From craftsmanship to industry
With the Industrial Revolution, historians identify the process that, in the mid-eighteenth century, starting from England, brought radical changes in the way of producing goods and organizing work. This process involved, in fact, the industry sector, ie the set of activities aimed at obtaining products from raw materials available in nature.
Since ancient times, the manufacture of all kinds of products was entrusted to individual craftsmen. In the Middle Ages, manufactures had spread, which with the use of more manpower allowed greater productions, although the work was technically identical to the past. Only in the modern age had man used machines to replace manual labor, and to operate them he had learned to make use of natural forces such as water or wind (mills).
The novelty that characterized the industrial revolution in the eighteenth century was the introduction of an alternative driving force, specially created by man to facilitate production processes. It was the steam engine, powered by water vapor obtained by coal-fired boilers. The production of steam was still very expensive, due to the necessary fuels, and therefore more machines ended up being concentrated around the same energy source. Thus was born the modern factory, which in addition to production techniques revolutionized the organization of work.
The revolution starts from England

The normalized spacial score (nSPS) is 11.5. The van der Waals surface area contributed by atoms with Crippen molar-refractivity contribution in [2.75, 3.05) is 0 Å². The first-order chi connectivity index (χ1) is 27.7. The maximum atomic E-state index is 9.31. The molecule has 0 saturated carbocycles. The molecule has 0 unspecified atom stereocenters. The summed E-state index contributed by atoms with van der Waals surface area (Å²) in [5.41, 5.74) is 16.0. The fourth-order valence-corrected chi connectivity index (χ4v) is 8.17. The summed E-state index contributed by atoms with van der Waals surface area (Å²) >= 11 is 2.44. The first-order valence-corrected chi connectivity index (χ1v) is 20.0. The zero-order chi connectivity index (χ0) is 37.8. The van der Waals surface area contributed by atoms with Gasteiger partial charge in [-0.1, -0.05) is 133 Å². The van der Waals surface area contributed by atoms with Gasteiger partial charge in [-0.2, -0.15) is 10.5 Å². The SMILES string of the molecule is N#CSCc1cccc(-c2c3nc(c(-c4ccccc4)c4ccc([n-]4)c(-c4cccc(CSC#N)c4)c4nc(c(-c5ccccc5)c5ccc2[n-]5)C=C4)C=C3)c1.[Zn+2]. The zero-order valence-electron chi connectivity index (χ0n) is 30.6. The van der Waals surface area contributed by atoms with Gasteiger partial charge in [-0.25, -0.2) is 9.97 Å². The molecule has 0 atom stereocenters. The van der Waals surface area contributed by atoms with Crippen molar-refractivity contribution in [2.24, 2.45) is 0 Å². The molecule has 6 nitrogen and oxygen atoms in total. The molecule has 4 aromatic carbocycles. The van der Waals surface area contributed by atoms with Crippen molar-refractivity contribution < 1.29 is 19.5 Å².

England in the eighteenth century was by far the richest and most developed European state. It made huge profits from trade, aided by new raw materials from colonies scattered around the world and a fleet that dominated the sea. The British also managed slave trading, which was very profitable at the time. The agricultural sector also brought substantial wealth, mainly because the global demographic increase recorded in the eighteenth century resulted in a greater consumption of food products.
For all these reasons, England was the first country where the industrial revolution took place.
The new industry first of all needed huge capital to invest, to pay for machinery, raw materials and workers. Another determining factor was energy: the use of the steam engine to replace the mills required coal in large quantities, and England had it. The political and military power of the British then played a decisive role, by means of which they were able to impose the purchase of their goods on the weaker countries they controlled, such as India and Ireland. Finally, the favorable mentality of England with respect to economic development, the study and design of technological innovations was also important. Economic freedom allowed every citizen to undertake their professional activity without encountering obstacles.
The development of the industry